If you're lucky enough to catch a real live "Sing-Sing" then you'll have seen everything.
I never did see a true Sing-Sing - one that was orchestrated by the locals in honor of some tribal festival or wedding or special celebration - but we did get to see someone decked out in what would be typical "Sing-Sing" decor.
I'm attaching my photo which is a close up of the man's face, painted with great detail and eloquently decorative; below this tip is a scanned post card showing a group of Highlands tribemen at a Sing-Sing, and you can see their long skirts and line up.
Men who wear makeup....
As mentioned earlier, the men (not the women) are the ones who are preoccupied with their faces.
Make-up plays a big part in a Huli man's lifestyle and he devotes care and time to painting his face a certain color or in a particular pattern.
Seems this is done more to the critique of other men, not necessarily to attract women.
The women? They're too busy handling all the manual labor in the fields and sleeping in their separate quarters (women, children and animals sleep together in one hut, the men together in a separate one), to care one way or the other, I'm sure.
Some Helpful Pidgin Words/Phrases....
Monin - Good morning
Apinun- Good afternoon
Gut nait- Good night
Tenk yu- Thank you
Em hamas?- How much is that?
Mi laik baim- I would like to buy
Toilet We?- Where is the toilet?
Halpim mi plis- Help me please
Mi no laikim- I do not like it
Yumi go we?- Where are we going?
Kai Kai- Food
Man- Man or male
Meri- Woman or female
Pikinini- Baby or very young child
Manki- Older children and teenagers
Yangpela- Young man or woman
Lapun- Old man or woman
Ples Balus- Airport
Wantok- Countryman or friend
Bilas- Decoration or uniform
Yu stap gut?- How are you?
Mi stap gut- I am fine
Inap mi kisim poto?- May I take a photo?
Soim mi- Show me
Klostu- Near or close by
Longwe tumas- A very long way or too far
Wanem nem bilong yu?- What is your name?
Ples bilong yu we?- Where are you from?
Mi no klia gut- I do not understand
Mi no save- I don't know
Tok isi- Speak slowly
Haus sik- Hospital
ppppssst -- my personal fave is "pikinini", for "little one". Isn't it great?!!
It's good to learn Pidgin English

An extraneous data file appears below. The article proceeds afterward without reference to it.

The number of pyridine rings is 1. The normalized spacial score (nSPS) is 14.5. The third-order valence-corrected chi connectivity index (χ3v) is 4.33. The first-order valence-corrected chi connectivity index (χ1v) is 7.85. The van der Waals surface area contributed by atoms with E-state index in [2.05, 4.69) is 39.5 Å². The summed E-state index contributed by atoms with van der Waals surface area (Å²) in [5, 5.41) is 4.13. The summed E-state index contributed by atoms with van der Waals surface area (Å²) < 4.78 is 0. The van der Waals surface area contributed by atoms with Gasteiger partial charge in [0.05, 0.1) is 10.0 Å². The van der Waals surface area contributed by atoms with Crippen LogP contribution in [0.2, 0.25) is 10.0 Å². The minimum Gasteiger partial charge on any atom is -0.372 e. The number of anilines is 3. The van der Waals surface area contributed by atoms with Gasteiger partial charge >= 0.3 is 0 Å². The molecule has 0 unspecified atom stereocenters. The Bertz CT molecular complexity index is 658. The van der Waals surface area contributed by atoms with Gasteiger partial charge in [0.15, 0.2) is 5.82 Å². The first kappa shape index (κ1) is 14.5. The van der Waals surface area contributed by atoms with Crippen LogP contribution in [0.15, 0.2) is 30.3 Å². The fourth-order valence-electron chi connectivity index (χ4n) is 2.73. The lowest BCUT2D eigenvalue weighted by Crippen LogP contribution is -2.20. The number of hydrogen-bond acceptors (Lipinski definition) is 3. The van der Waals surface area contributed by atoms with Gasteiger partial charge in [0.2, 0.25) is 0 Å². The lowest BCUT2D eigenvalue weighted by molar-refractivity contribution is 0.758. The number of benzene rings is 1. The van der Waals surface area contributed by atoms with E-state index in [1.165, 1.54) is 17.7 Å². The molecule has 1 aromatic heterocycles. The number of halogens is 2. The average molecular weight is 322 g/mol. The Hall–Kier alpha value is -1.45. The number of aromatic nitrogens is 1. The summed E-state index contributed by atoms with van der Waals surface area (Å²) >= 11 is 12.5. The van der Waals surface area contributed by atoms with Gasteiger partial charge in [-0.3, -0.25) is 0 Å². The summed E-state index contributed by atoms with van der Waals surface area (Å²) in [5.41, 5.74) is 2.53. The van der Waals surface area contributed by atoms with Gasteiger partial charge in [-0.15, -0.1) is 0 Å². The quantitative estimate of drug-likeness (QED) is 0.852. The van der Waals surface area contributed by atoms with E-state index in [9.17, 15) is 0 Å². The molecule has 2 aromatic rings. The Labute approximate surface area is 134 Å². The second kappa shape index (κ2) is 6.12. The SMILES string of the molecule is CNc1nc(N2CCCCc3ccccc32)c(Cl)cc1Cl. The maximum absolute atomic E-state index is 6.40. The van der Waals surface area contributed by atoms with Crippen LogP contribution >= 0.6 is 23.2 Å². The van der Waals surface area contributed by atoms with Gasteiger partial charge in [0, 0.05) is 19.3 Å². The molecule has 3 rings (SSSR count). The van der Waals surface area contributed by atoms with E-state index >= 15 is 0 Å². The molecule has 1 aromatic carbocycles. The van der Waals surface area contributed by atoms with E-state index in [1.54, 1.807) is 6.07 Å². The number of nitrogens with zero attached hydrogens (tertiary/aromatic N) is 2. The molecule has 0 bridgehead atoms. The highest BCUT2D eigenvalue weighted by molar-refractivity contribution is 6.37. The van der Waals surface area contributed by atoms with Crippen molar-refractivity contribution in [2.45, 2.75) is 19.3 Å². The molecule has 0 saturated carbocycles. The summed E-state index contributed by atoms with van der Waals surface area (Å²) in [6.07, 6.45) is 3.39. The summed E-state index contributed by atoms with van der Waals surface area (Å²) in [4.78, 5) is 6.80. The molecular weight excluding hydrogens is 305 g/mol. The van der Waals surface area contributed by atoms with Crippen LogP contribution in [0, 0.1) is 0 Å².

Since there are over 800 dialects spoken within Papua New Guinea, there is a tacit use of pidgin english amongst them, which makes it even a bit easier for foreigners to communicate.
For example, the sign on the door begins with "TAMBU" which is one of the first words you'll learn when in PNG...it means something like "PROHIBITED" or "FORBIDDEN" ("achtung!)...
Underneath it, it continues with "No kenkam insait"....."No can come inside".
How easy is that?!?
More on pidgin English in the next tip...
Reverence for the Departed....
I love this picture because it captures the West meets the East....
Here we see a man who proudly displays his father's skull on a raised platform...the skull of his dead father is believed to contain a powerful spirit that will ward off evil and keep the remaining members of the family safe from harm.
Meanwhile in front of this rather macabre display, a make-shift wooden cross.
Gotta love those missionaries!
Tribal Sing-Sing Celebration
Since I was unable to witness a real Sing-Sing, I can only share a scanned postcard.
Notice how the men are lined up, looking straight ahead. A typical Sing-Sing consists of two line-ups facing each other. Off to the side may be someone playing a percussion instrument, but largely the Sing-Sing is made up of swaying, circling and jumping maneuvers, always while maintaining these two lines across from each other.
The attire is supposed to be spectacular and the men are known to prepare months in advance for such a special event...and Sing-Sings take place whenever there is an air of celebration or a special honor to be marked. Friendly tribes face off in these line-ups and dance their hearts out, and then everybody eats a celebration feast afterwards. It's the major event in the Highlands.
Like I said - if you're lucky enough to catch a real live Sing-Sing, then you'll have seen a spectacular show!
Breadfruit and Avocados
This woman was selling breadfruit and avocados by the side of the road. We pulled the jeep over so that I could buy a couple of avocados from her.
If you see someone selling something by the side of the road, it's usually safe to purchase from the vendor (and much appreciated).
It is also a great photo opportunity because there are usually children mulling about, and nobody is shy!
Make sure you have very small currency denominations...receiving change is highly unlikely.
I'm not quite sure what these were to be used for, nor from what animal they came.
But as far as photo opportunities go, this one was too good to resist.